The National Association of Chain Drug Stores Annual Meeting last month in Palm Beach, Fla., unfolded against a backdrop of rapid-fire change in community pharmacy and the broader retailing and health care sectors. Leaders of many of the nation’s top mass market retailers, including discounters, supermarkets, dollar stores and even online merchants, as well as drug chains, assembled to interact with their counterparts from the pharmaceutical and CPG industries and assess developments that will help determine the future course of the business.
Recent moves by CVS Health and Walgreens Boots Alliance that were addressed in this space in the last issue of Chain Drug Review were top of mind.
The debut of 17 Walgreens stores in greater Gainesville, Fla., which concentrate all of the retailer’s new ideas about drug store retailing in one market — news that broke on the first day of the Annual Meeting — received a lot of attention. The ambitious pilot program includes innovative approaches to most aspects of the Walgreens offer, including the shopping experience, pricing and promotions, partnerships with other companies that result in new services to consumers, and customer loyalty.
One of the aspects of the project that raised some eyebrows among front-end suppliers is a significant reduction in the number of SKUs on store shelves. It will be interesting to see how shoppers respond to the streamlined merchandise mix and other changes designed to recast the drug store for the digital age.
CVS’ imminent merger with Aetna, one of the nation’s leading health insurers, was the subject of much discussion. Work on the deal, which has the potential to transform not only the combined company’s business but how health care is administered and delivered, is progressing as planned. Shareholders at CVS and Aetna have already approved the merger, and, as CVS Health president and chief executive officer Larry Merlo noted in a conference call with analysts earlier this month, efforts to secure regulatory approval and integration planning are both on track.
“The really exciting part of this transaction is our opportunity to rethink and reinvent health care in our country,” he said. While most attendees at the Annual Meeting would agree that the task needs urgent attention, there is some uneasiness about the degree of influence over patients that CVS will have after the merger is finalized.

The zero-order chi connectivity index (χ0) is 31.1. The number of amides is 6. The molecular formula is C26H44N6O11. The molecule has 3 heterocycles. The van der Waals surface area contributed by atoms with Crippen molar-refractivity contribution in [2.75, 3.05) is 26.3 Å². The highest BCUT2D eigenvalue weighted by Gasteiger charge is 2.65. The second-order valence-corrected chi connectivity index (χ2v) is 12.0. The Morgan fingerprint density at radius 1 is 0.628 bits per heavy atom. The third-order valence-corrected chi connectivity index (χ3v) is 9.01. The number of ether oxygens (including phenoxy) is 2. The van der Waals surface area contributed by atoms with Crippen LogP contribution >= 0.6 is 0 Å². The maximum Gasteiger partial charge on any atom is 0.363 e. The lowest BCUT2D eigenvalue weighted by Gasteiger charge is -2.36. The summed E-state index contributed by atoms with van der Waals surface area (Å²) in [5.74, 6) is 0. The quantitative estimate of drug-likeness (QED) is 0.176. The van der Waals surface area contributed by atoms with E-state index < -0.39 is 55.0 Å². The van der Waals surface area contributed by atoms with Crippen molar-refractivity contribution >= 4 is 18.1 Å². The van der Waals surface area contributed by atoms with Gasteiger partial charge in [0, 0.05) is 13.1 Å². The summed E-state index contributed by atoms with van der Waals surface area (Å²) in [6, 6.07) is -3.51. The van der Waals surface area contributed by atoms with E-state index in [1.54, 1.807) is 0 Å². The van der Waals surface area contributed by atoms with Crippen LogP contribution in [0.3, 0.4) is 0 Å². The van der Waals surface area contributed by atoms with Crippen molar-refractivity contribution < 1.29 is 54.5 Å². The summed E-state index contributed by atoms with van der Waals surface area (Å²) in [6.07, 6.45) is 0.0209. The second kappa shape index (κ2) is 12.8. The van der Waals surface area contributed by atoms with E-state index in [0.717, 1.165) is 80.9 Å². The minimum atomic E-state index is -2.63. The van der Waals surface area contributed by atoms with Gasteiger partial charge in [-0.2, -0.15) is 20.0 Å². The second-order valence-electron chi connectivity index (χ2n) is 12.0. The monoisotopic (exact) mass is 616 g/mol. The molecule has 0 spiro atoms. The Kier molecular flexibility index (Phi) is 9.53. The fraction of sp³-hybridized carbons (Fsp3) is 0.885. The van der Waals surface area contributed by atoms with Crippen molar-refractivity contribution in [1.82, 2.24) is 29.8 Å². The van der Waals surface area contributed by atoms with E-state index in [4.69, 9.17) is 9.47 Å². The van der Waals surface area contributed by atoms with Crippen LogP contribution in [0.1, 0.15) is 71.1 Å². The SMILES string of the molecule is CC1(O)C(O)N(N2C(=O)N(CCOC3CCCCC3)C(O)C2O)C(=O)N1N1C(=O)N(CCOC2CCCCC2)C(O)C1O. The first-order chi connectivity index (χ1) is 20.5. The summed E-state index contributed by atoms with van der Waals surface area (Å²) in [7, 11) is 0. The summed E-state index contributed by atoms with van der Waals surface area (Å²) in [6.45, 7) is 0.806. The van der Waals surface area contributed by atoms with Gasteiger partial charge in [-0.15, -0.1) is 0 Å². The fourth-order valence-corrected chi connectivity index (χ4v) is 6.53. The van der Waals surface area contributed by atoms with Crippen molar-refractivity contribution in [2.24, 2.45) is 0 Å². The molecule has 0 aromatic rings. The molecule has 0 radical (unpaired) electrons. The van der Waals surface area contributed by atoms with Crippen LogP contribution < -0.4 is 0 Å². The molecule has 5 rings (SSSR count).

The pending combination of Albertsons Cos. and Rite Aid was another focal point. By melding the nation’s second-largest operator of supermarkets and food/drug combination stores and third-largest drug chain, the deal will give the new entity the scale it needs to compete in the pharmacy market and create the opportunity to leverage the link between nutrition and health care for the benefit of its customers, a strategy that is often talked about but seldom effectively implemented.
Despite obvious advantages, the transaction has encountered some resistance from Rite Aid stockholders, who believe the company has been undervalued. The challenge facing Rite Aid chairman and chief executive officer John Standley and president and chief operating officer Kermit Crawford is to convince shareholders to view the deal not as an acquisition, but as a merger whose benefits go well beyond financial considerations.
Issues common to all retailers involved in community pharmacy were also high on the agenda. The current state of the direct and indirect remuneration (DIR) program under Medicare Part D was roundly criticized. Lack of transparency on the part of plan administrators and the wide variability in how and when fees are charged to pharmacy operators were commonly characterized as factors that needlessly complicate the business model and, in the case of independent pharmacies and small drug chains, pose a threat to their survival.
A handful of executives took a more moderate view. While acknowledging the program has very real flaws and needs to be altered, they pointed out that DIR fees represent a step toward value-based remuneration for pharmacy. Progress towards that goal, which has been long sought by the profession, they assert, needs to be maintained.
Mark Panzer, senior vice president of pharmacy, health and wellness at Albertsons, raised another, often overlooked, issue of importance. In his first public presentation as NACDS’ new chairman, he cautioned his audience at the Annual Meeting against becoming too pharmacy-centric.
“So, regarding a focus on the front-end of the store in our businesses and at NACDS, let me just state it very clearly: It’s vital to not just concentrate on our pharmacy business but to also build a healthy front-end business to remain a relevant and profitable business model,” he said. “There are tremendous opportunities to be had by sharpening our focus on the health, wellness and beauty areas within the store. There is so much opportunity for retailers and supplier partners to work together to drive profitable sales and successful partnerships.”
Panzer’s comments about the role of the front end were a needed corrective. It will be interesting to observe the evolution of that part of the store against the sweeping changes already under way in pharmacy and health care.